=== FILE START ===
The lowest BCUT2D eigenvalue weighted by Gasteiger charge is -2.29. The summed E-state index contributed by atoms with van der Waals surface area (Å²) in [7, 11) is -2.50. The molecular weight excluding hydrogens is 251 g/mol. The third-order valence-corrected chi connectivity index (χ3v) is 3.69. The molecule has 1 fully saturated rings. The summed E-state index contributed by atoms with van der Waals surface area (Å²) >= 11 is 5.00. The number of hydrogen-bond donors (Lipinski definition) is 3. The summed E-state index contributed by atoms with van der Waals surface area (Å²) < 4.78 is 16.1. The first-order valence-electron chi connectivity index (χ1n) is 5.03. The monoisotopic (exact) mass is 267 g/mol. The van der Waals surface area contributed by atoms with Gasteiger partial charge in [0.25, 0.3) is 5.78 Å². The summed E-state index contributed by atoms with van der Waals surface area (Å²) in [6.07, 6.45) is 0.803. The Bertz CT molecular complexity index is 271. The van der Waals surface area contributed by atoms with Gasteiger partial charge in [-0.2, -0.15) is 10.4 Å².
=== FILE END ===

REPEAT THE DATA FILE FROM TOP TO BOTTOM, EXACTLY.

The lowest BCUT2D eigenvalue weighted by Gasteiger charge is -2.29. The summed E-state index contributed by atoms with van der Waals surface area (Å²) in [7, 11) is -2.50. The molecular weight excluding hydrogens is 251 g/mol. The third-order valence-corrected chi connectivity index (χ3v) is 3.69. The molecule has 1 fully saturated rings. The summed E-state index contributed by atoms with van der Waals surface area (Å²) >= 11 is 5.00. The number of hydrogen-bond donors (Lipinski definition) is 3. The summed E-state index contributed by atoms with van der Waals surface area (Å²) < 4.78 is 16.1. The first-order valence-electron chi connectivity index (χ1n) is 5.03. The monoisotopic (exact) mass is 267 g/mol. The van der Waals surface area contributed by atoms with Gasteiger partial charge in [0.25, 0.3) is 5.78 Å². The summed E-state index contributed by atoms with van der Waals surface area (Å²) in [6.07, 6.45) is 0.803. The Bertz CT molecular complexity index is 271. The van der Waals surface area contributed by atoms with Gasteiger partial charge in [-0.2, -0.15) is 10.4 Å².